China’s ritual and music culture

BY REN ZHIYU | 02-16-2023
Chinese Social Sciences Today

FILE PHOTO: A detail of “Listening to the Qin Zither” by Emperor Huizong of Song

The li-yue culture, or the ritual and music culture, is an important part of traditional Chinese culture. Li, often translated as rites, is a general term for social norms that regulate an individual’s relationship with the others in Chinese culture. According to Book of Rites, “Rites are the basis for determining proper human relations, clarifying ambiguities, differentiating between things, and telling right from wrong.” By setting various regulations about ritual vessels, rituals, and systems, rites define an individual’s social status and corresponding duty and power, thereby differentiating between people in a community in terms of age, kinship, and position.

Yue, or music, is often mentioned together with li. In contrast to rules and rites, music touches the emotions and thus can affect human behavior. The Confucian classic Xunzi records that “Nothing can replace music for creating social harmony, and nothing can replace rites for determining ethical social differences. Music brings people together in harmony; rites establish roles and relationships. Together they direct human morality.” The ancients believed that music has the power of making the listener calm and measured so as to consciously behave in accordance with social norms, and thus engage harmoniously with others. Therefore, music is often associated with other forms of ceremonial rituals as one important way of maintaining proper human relations and encouraging better social practices.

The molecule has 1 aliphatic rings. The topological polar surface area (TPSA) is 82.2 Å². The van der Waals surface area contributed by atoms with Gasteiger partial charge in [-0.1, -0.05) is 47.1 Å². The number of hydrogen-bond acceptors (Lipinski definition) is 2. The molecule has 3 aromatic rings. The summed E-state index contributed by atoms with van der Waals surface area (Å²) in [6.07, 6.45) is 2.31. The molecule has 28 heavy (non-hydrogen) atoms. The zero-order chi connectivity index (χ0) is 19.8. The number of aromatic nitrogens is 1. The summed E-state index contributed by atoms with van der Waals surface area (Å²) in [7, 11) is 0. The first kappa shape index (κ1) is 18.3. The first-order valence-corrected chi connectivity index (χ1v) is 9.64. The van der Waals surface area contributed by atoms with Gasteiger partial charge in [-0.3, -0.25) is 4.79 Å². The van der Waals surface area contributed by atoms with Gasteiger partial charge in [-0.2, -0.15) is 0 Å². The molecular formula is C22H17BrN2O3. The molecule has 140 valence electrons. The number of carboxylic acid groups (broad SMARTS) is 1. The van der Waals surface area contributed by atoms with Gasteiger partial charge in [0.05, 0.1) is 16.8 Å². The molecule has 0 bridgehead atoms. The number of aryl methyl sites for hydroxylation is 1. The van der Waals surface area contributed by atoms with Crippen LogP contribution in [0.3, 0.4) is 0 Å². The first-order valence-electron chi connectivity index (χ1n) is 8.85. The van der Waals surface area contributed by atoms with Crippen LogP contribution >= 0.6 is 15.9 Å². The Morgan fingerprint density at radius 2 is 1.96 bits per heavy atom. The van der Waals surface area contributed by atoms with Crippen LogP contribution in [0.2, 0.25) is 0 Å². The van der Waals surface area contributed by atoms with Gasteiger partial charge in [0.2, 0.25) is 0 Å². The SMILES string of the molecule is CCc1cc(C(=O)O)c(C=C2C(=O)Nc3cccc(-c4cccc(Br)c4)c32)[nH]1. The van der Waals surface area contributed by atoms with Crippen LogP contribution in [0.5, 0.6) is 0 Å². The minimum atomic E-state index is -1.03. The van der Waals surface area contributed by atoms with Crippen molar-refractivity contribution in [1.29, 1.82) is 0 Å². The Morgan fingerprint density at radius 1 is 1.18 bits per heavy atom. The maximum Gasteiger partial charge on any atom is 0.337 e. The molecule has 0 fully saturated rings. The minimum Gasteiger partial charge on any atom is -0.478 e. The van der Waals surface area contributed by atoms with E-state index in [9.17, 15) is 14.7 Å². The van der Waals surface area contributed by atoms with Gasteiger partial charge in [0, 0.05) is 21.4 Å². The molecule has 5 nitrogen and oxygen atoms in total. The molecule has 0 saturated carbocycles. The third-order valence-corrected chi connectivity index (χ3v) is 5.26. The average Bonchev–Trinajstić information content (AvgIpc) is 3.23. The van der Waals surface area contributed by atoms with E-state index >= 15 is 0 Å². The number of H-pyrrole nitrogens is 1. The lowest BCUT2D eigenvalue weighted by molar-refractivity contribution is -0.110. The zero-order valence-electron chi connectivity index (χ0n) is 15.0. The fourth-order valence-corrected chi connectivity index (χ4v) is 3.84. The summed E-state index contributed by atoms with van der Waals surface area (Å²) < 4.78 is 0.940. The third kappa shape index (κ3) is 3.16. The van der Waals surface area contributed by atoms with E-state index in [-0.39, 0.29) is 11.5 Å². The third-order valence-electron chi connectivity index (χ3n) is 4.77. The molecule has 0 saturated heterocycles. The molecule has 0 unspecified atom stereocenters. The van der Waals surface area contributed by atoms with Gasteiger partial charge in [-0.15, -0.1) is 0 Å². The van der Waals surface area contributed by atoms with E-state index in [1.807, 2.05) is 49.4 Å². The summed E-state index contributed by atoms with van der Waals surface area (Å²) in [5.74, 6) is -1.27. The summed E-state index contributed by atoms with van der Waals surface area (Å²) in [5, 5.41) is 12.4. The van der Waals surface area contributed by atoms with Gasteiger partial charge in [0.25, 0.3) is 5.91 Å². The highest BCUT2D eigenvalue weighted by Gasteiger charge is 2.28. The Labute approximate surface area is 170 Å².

The Zhou (c. 1046–256 BCE) was the first dynasty to establish rules of li and yue [music that accompanied ritual ceremonies], so as to reinforce and stabilize its strict social hierarchy. Every person of each grade in the hierarchy enjoyed the type of rites and music assigned to his or her particular grade. The ritual and music system laid a solid foundation for the unified culture fixed by the Qin and Han empires. It still has strong vitality after thousands of years’ influence in the Chinese civilization history.